It’s No Wonder Why So Many Men Avoid Books Written by Women

But that’s not exactly benefitting them — or our society

Katie Jgln
The Noösphere


Image licensed from Shutterstock

If you’ve ever taken a literature or writing class or even just looked at the winners of the most prestigious writing awards, you might be under the impression that literature is predominantly a man’s game.

But women have always written, too.

Women wrote in antiquity, the Middle Ages, and the Modern Era. They wrote poetry, fiction and non-fiction. And, perhaps most importantly, they wrote despite their gender standing in their way — which some masked by taking pen names — and despite not having access to education, the ability to earn an income or a ‘room of one’s own’, as Virginia Wolf argued in her seminal essay by the same name.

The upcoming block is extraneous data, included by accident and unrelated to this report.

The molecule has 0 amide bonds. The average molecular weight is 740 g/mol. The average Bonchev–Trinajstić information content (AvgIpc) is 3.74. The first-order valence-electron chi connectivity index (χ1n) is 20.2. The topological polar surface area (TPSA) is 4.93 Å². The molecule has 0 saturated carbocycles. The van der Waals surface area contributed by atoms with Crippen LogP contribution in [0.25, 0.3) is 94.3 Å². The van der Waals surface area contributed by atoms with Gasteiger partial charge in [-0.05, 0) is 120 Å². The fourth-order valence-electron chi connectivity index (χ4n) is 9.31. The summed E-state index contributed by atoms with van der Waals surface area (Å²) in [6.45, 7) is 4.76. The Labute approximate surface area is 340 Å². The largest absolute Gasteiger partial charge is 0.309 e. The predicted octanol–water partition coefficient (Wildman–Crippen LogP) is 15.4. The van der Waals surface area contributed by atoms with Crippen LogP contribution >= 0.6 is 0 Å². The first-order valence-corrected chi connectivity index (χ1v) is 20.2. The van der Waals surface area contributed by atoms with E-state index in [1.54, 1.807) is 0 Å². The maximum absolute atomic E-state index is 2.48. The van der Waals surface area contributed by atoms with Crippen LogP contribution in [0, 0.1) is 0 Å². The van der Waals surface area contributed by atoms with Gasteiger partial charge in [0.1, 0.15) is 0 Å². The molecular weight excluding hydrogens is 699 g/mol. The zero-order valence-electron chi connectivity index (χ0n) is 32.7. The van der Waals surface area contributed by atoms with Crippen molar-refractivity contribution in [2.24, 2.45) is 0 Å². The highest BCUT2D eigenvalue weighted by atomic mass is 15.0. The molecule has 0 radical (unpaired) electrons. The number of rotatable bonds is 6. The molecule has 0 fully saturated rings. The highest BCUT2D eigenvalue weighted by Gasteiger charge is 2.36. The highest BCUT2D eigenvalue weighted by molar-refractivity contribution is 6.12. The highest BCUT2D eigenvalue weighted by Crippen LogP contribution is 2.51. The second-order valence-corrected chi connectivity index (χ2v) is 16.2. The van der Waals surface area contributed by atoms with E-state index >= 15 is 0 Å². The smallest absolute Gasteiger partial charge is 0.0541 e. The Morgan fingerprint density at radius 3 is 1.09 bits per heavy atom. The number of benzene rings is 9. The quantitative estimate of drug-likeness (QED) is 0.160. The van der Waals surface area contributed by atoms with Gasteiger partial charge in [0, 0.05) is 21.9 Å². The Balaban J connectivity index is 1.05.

Still, quite a few female writers managed to write and can be considered literary trailblazers. Apra Behn’s novel Oroonoko, published in 1689, is regarded by some historians as the first novel published in English, while Mary Wollstonecraft Shelley’s Frankenstein is often cited as the world’s first science fiction novel.

The first woman to earn a living through her writing is thought to be the late Medieval writer Christine de Pizan, who started writing in part out of necessity — she was a widowed mother of three, left…